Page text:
Hold Security is reporting that one of its researchers discovered, and then acquired, a mega-size load of 272 million stolen email credentials from a hacker.
The security research firm said the batch came from a “Russian kid” that one of its analysts found who had gathered 1.17 billion stolen credentials, from Google, AOL, Yahoo and Mail.ru, from various places on the dark web. When Hold's team boiled this list down, comparing the newly acquired data to data already in its possession, it found 272 million of the email credentials were unique with 42.5 million having never been disclosed. The remainder were already known to be compromised.
In spite of the huge volume of records that were found, the price paid to the hacker by Hold Security is even more amazing.
The original asking price was 50 rubles, less than £1, but Hold bargained the hacker down.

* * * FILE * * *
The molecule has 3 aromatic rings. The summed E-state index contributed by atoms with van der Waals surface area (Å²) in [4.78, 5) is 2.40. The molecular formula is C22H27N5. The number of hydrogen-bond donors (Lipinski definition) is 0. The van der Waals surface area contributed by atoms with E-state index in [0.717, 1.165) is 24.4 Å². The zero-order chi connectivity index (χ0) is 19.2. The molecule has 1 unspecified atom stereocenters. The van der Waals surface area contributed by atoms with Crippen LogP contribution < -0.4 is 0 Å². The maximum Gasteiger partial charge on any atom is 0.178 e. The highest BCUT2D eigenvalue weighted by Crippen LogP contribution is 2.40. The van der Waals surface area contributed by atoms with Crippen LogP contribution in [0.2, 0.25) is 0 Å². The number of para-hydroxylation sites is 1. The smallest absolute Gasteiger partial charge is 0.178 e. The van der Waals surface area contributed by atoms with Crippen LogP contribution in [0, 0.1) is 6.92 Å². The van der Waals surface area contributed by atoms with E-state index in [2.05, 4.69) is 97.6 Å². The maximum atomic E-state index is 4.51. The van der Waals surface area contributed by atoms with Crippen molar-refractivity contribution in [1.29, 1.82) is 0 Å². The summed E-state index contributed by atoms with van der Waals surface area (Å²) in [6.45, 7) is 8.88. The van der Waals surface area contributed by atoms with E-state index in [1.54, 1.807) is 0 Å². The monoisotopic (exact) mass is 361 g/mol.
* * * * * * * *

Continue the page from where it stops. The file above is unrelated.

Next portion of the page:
“In all reality, 50 rubles is next to nothing, but we refuse to contribute even insignificant amounts to his cause. It is rather funny to negotiate over this, but finally the hacker just asks us to add likes/votes to his social media page (so much for anonymity). That we can do, and once he is satisfied with the results we get a link to an incredible 10 gigabytes in a compressed database, which takes us more than hour to download,” Hold wrote.
Industry experts put forth several reasons for the hacker giving away the data, ranging from it being a supply and demand issue to the fact that they were unverified and thus possibly worthless to a buyer.
“My guess is the credentials were either unverified or specifically stale (abandoned accounts, for instance). He probably gathered it from dumps of previous breaches of other vendors, so it's likely that he didn't do the work of stealing the data so much as he probably just garbage-collected it from around the web,” Lysa Myers, Security Researcher at ESET told SC in an email.
Jonathan Cran at Bugcrowd said in an email to SC the emails could still prove useful, but “the half life of stolen credentials is decreasing as SaaS providers such as mail.ru or Gmail get faster at invalidating them.”
“These kind of mail credentials are useful for spammers and scammers who utilize accounts to spread malware and further their own access,” Myers pointed out.